A fun night at the Vermont .NET meeting

What a fun night at the Vermont .NET Users Group tonight!  And it was very informative, too.  Seven of us featured our favorite developer tools, with presentations covering XMLSpy (very slick xpath auto-generation), Code Charge Studio (creating complete web sites), CodeSmith 4.0, ReSharper (great navigation enhancements to the VS2005 IDE), sophisticated free tools like NotePad++ and XmlNotepad, and more.

I did 20 minutes on CodeSmith 4.0.  You learn from every presentation, regardless of length or audience.  For my own assessment, I spent too much of the precious 20 minutes talking about CodeSmith features instead of demonstrating them.  There were other great working examples of CodeSmith that I wanted to demo, but time ran out.  We didn’t even get to .netTiers. That was doubly frustrating because there was so much good stuff not shown.  I prepared quite a bit for the 20 minute presentation over the last week, but somehow during my presentation prep I forgot that 20 minutes spent talking about something you think is a wonderful tool passes extremely quickly.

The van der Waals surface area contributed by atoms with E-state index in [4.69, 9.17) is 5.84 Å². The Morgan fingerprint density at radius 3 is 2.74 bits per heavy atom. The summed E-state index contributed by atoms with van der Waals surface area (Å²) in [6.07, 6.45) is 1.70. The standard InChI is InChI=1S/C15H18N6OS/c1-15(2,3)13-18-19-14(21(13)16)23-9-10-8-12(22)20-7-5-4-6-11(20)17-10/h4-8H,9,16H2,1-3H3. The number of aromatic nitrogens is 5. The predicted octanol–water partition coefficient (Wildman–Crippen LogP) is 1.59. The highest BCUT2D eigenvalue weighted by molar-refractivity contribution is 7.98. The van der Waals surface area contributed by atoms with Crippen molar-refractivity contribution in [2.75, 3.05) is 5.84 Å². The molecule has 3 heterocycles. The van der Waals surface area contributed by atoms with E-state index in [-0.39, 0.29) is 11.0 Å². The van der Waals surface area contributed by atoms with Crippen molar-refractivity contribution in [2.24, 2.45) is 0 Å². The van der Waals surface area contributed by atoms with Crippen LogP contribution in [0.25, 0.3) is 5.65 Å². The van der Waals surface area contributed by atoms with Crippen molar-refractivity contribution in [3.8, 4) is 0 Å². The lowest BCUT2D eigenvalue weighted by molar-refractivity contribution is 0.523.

The presentations followed one another efficiently and the time allotted each presenter was strictly enforced with a witty-sounding .WAV file on Julie’s laptop.  The 3 hour meeting was interesting from start to finish and each presenter did a great job, I think.  What was I most impressed with?  I think I’m going to have to give NotePad++ a look, I think (I’m a long-term, dedicated TextPad man), and I’m seriously going to look into ReSharper.

Lots of great swag after the show, too.  Two lucksters scored a license of ReSharper.  I’m not complaining, cause I got a great T-shirt that I traded with my pal Robert Holmes for an even cooler baseball cap.  Altova is the maker of XMLSpy.  I appreciate a nice baseball cap and the Altova caps were top shelf.  Thank you Altova.  First and foremost, however, and as always, thank you Julie Lerman for organizing a wonderful meeting.  You’re top shelf, too, girlfriend!

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A long time developer, I was an early adopter of Linux in the mid-90's for a few years until I entered corporate environments and worked with Microsoft technologies like ASP, then .NET. In 2008 I released Sueetie, an Online Community Platform built in .NET. In late 2012 I returned to my Linux roots and locked in on Java development. Much of my work is available on GitHub.